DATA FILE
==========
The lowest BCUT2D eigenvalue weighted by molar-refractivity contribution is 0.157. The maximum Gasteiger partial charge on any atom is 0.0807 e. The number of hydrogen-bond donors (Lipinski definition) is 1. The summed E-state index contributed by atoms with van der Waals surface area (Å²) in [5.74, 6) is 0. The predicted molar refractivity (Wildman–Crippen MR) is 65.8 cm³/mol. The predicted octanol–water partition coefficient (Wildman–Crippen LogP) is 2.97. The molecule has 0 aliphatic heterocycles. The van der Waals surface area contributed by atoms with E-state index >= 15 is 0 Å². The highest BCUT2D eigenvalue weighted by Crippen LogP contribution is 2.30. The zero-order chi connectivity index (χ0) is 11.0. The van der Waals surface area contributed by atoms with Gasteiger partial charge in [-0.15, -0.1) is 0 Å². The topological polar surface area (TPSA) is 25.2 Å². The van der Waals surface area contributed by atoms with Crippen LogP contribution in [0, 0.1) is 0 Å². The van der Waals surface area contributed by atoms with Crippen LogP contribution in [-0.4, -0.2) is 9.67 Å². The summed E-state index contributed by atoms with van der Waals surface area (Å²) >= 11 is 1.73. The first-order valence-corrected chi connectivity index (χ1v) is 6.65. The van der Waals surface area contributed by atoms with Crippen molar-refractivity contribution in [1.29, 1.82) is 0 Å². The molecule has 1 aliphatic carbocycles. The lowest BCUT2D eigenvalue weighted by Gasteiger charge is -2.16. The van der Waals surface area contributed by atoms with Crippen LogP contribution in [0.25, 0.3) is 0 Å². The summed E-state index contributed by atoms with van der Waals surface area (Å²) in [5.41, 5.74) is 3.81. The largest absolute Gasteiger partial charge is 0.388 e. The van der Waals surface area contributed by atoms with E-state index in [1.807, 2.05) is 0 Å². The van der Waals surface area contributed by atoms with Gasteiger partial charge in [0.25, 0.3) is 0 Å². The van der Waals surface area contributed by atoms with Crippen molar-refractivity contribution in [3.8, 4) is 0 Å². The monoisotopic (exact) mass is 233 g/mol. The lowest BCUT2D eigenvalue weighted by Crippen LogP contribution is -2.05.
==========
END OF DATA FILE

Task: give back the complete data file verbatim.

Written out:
The lowest BCUT2D eigenvalue weighted by molar-refractivity contribution is 0.157. The maximum Gasteiger partial charge on any atom is 0.0807 e. The number of hydrogen-bond donors (Lipinski definition) is 1. The summed E-state index contributed by atoms with van der Waals surface area (Å²) in [5.74, 6) is 0. The predicted molar refractivity (Wildman–Crippen MR) is 65.8 cm³/mol. The predicted octanol–water partition coefficient (Wildman–Crippen LogP) is 2.97. The molecule has 0 aliphatic heterocycles. The van der Waals surface area contributed by atoms with E-state index >= 15 is 0 Å². The highest BCUT2D eigenvalue weighted by Crippen LogP contribution is 2.30. The zero-order chi connectivity index (χ0) is 11.0. The van der Waals surface area contributed by atoms with Gasteiger partial charge in [-0.15, -0.1) is 0 Å². The topological polar surface area (TPSA) is 25.2 Å². The van der Waals surface area contributed by atoms with Crippen LogP contribution in [0, 0.1) is 0 Å². The van der Waals surface area contributed by atoms with Crippen LogP contribution in [-0.4, -0.2) is 9.67 Å². The summed E-state index contributed by atoms with van der Waals surface area (Å²) >= 11 is 1.73. The first-order valence-corrected chi connectivity index (χ1v) is 6.65. The van der Waals surface area contributed by atoms with Crippen molar-refractivity contribution in [1.29, 1.82) is 0 Å². The molecule has 1 aliphatic carbocycles. The lowest BCUT2D eigenvalue weighted by Gasteiger charge is -2.16. The van der Waals surface area contributed by atoms with Crippen LogP contribution in [0.25, 0.3) is 0 Å². The summed E-state index contributed by atoms with van der Waals surface area (Å²) in [5.41, 5.74) is 3.81. The largest absolute Gasteiger partial charge is 0.388 e. The van der Waals surface area contributed by atoms with E-state index in [1.807, 2.05) is 0 Å². The van der Waals surface area contributed by atoms with Gasteiger partial charge in [0.25, 0.3) is 0 Å². The van der Waals surface area contributed by atoms with Crippen molar-refractivity contribution in [3.8, 4) is 0 Å². The monoisotopic (exact) mass is 233 g/mol. The lowest BCUT2D eigenvalue weighted by Crippen LogP contribution is -2.05.